At some point we were sated by Dabke, so pretty much at random visited a place called the Ubuntuhuis, where some chap called Cengiz Arslanpay was going to be combining electronic music with his ney flute (ney!). The Ubuntuhuis turned out not to be a place for people to hang out working on the latest Linux releases but rather some class of centre for homeless people and persons newly arrived in the country. The venue where Mr Arslanpay was playing was living room sized and we were all more or less on top of the player but that made it all that bit more entertaining. Sadly he was unable to treat us to his electronics for reasons but he did play a succession of different Turkish flutes.
My Beloved and I reunited with our spiritual guru Mr B— in the Tivoli complex and went to see some chap called Serpentwithfeet (I think he might call himself serpentwithfeet but I do not hold with proper nouns beginning with lower case letters; frankly he should be glad I am leaving the spaces out of his name). Mr Feet is not actually a serpent, footed or otherwise, but an impractical red anorak wearing fellow from the USA. He apparently used to be a choirboy but now he makes music that is sometimes classed as experimental but seemed to me to be a fairly accessible form of R&B. The real joy of his performance came from his persona as presented to the audience, which was basically camp and endearingly positive. Everyone who saw him was happier than they were beforehand.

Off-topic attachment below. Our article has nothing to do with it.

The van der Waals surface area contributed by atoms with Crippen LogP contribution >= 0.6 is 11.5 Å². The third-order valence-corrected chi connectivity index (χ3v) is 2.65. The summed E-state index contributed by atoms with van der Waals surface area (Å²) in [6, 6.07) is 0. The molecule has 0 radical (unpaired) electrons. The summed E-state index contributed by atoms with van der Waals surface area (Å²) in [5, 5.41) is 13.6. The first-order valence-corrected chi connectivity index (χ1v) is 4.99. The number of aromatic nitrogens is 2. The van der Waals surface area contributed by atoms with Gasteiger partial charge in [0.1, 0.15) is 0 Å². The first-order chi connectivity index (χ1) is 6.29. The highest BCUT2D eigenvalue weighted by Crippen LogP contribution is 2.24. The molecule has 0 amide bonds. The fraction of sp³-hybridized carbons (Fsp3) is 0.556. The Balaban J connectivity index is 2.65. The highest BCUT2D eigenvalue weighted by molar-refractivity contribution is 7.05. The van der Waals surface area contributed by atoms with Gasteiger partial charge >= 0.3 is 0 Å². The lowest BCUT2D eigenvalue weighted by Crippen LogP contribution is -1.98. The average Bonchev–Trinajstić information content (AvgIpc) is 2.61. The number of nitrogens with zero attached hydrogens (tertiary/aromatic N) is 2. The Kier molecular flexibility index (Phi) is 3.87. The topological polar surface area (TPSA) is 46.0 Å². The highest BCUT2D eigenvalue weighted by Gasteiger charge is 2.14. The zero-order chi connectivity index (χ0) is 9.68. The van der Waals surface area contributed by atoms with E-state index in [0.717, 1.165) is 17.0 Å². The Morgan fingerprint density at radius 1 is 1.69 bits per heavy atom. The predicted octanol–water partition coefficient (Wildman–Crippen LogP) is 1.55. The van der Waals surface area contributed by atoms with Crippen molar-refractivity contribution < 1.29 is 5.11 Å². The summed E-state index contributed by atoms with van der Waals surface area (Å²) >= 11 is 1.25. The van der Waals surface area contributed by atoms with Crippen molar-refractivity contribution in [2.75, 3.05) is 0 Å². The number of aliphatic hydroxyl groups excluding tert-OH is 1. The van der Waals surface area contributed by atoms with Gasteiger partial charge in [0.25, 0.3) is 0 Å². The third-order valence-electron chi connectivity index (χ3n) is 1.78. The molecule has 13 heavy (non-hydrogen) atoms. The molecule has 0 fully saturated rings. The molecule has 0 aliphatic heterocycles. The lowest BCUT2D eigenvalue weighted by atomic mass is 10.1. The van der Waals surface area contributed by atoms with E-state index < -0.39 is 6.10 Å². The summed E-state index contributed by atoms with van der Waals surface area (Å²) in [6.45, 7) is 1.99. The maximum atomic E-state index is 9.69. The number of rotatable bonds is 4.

We then split off to the Janskerk again to see some of Vashti Bunyan, the lost folkie sensation who is now back in action. Ms Bunyan whispers very quietly between songs but then when singing projects at an audible but restrained volume suiting the delicate nature of her songs. She is also a bit of a roffler, quipping at one point that back in the day she was told her music had no commercial potential before launching into ‘Train Song’, from whose relentless use in films and advertisements she has made a mint. Overall though I wished that scheduling had meant that I arrived early enough to get a good seat at the front.